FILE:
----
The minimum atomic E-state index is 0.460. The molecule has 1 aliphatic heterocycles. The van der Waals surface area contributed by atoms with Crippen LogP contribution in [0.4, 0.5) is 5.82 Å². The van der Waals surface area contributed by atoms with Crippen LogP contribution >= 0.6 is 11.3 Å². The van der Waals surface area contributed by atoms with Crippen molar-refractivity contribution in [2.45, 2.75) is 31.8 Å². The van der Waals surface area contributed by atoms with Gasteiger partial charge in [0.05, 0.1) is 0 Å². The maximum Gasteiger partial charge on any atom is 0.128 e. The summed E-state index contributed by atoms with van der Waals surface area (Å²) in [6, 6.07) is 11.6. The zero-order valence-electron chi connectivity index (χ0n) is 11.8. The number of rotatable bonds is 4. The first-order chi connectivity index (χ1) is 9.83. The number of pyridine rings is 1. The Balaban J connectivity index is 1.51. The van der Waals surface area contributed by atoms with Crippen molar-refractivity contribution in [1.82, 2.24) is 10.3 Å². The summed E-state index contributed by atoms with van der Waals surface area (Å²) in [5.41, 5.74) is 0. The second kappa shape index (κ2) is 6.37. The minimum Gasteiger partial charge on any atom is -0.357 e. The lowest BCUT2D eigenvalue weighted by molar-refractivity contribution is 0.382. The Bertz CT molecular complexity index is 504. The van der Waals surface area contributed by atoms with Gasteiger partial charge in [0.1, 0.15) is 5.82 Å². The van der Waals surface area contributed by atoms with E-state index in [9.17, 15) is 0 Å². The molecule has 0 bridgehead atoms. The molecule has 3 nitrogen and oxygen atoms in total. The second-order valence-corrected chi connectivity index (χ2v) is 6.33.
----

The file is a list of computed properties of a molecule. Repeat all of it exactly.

The minimum atomic E-state index is 0.460. The molecule has 1 aliphatic heterocycles. The van der Waals surface area contributed by atoms with Crippen LogP contribution in [0.4, 0.5) is 5.82 Å². The van der Waals surface area contributed by atoms with Crippen LogP contribution >= 0.6 is 11.3 Å². The van der Waals surface area contributed by atoms with Crippen molar-refractivity contribution in [2.45, 2.75) is 31.8 Å². The van der Waals surface area contributed by atoms with Gasteiger partial charge in [0.05, 0.1) is 0 Å². The maximum Gasteiger partial charge on any atom is 0.128 e. The summed E-state index contributed by atoms with van der Waals surface area (Å²) in [6, 6.07) is 11.6. The zero-order valence-electron chi connectivity index (χ0n) is 11.8. The number of rotatable bonds is 4. The first-order chi connectivity index (χ1) is 9.83. The number of pyridine rings is 1. The Balaban J connectivity index is 1.51. The van der Waals surface area contributed by atoms with Crippen molar-refractivity contribution in [1.82, 2.24) is 10.3 Å². The summed E-state index contributed by atoms with van der Waals surface area (Å²) in [5.41, 5.74) is 0. The second kappa shape index (κ2) is 6.37. The minimum Gasteiger partial charge on any atom is -0.357 e. The lowest BCUT2D eigenvalue weighted by molar-refractivity contribution is 0.382. The Bertz CT molecular complexity index is 504. The van der Waals surface area contributed by atoms with Gasteiger partial charge in [0.1, 0.15) is 5.82 Å². The van der Waals surface area contributed by atoms with E-state index in [9.17, 15) is 0 Å². The molecule has 0 bridgehead atoms. The molecule has 3 nitrogen and oxygen atoms in total. The second-order valence-corrected chi connectivity index (χ2v) is 6.33.